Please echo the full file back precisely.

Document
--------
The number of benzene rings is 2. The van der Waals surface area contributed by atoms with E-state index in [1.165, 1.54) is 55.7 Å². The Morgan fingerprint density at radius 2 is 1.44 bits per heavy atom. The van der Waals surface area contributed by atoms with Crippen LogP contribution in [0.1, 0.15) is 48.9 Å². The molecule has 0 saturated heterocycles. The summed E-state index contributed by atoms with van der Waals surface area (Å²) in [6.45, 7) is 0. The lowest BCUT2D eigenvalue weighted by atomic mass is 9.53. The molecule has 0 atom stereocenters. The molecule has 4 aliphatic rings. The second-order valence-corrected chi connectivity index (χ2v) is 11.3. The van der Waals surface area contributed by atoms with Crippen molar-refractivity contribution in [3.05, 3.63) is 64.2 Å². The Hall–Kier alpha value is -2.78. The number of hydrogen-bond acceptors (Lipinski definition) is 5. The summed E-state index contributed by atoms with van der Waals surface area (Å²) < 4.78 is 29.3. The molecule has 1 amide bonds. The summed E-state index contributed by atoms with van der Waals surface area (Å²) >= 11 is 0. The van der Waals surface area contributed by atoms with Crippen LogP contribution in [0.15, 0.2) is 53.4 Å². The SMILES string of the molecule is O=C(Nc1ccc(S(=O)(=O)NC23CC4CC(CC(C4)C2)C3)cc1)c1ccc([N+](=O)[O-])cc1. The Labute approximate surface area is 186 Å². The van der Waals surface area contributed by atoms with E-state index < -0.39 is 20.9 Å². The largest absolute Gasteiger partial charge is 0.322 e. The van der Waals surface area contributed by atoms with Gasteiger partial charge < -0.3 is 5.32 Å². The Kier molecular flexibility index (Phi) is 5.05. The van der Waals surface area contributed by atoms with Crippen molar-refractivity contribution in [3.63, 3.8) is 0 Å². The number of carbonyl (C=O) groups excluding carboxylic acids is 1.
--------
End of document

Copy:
The number of benzene rings is 2. The van der Waals surface area contributed by atoms with E-state index in [1.165, 1.54) is 55.7 Å². The Morgan fingerprint density at radius 2 is 1.44 bits per heavy atom. The van der Waals surface area contributed by atoms with Crippen LogP contribution in [0.1, 0.15) is 48.9 Å². The molecule has 0 saturated heterocycles. The summed E-state index contributed by atoms with van der Waals surface area (Å²) in [6.45, 7) is 0. The lowest BCUT2D eigenvalue weighted by atomic mass is 9.53. The molecule has 0 atom stereocenters. The molecule has 4 aliphatic rings. The second-order valence-corrected chi connectivity index (χ2v) is 11.3. The van der Waals surface area contributed by atoms with Crippen molar-refractivity contribution in [3.05, 3.63) is 64.2 Å². The Hall–Kier alpha value is -2.78. The number of hydrogen-bond acceptors (Lipinski definition) is 5. The summed E-state index contributed by atoms with van der Waals surface area (Å²) < 4.78 is 29.3. The molecule has 1 amide bonds. The summed E-state index contributed by atoms with van der Waals surface area (Å²) >= 11 is 0. The van der Waals surface area contributed by atoms with Crippen LogP contribution in [0.15, 0.2) is 53.4 Å². The SMILES string of the molecule is O=C(Nc1ccc(S(=O)(=O)NC23CC4CC(CC(C4)C2)C3)cc1)c1ccc([N+](=O)[O-])cc1. The Labute approximate surface area is 186 Å². The van der Waals surface area contributed by atoms with E-state index < -0.39 is 20.9 Å². The largest absolute Gasteiger partial charge is 0.322 e. The van der Waals surface area contributed by atoms with Gasteiger partial charge < -0.3 is 5.32 Å². The Kier molecular flexibility index (Phi) is 5.05. The van der Waals surface area contributed by atoms with Crippen molar-refractivity contribution in [3.63, 3.8) is 0 Å². The number of carbonyl (C=O) groups excluding carboxylic acids is 1.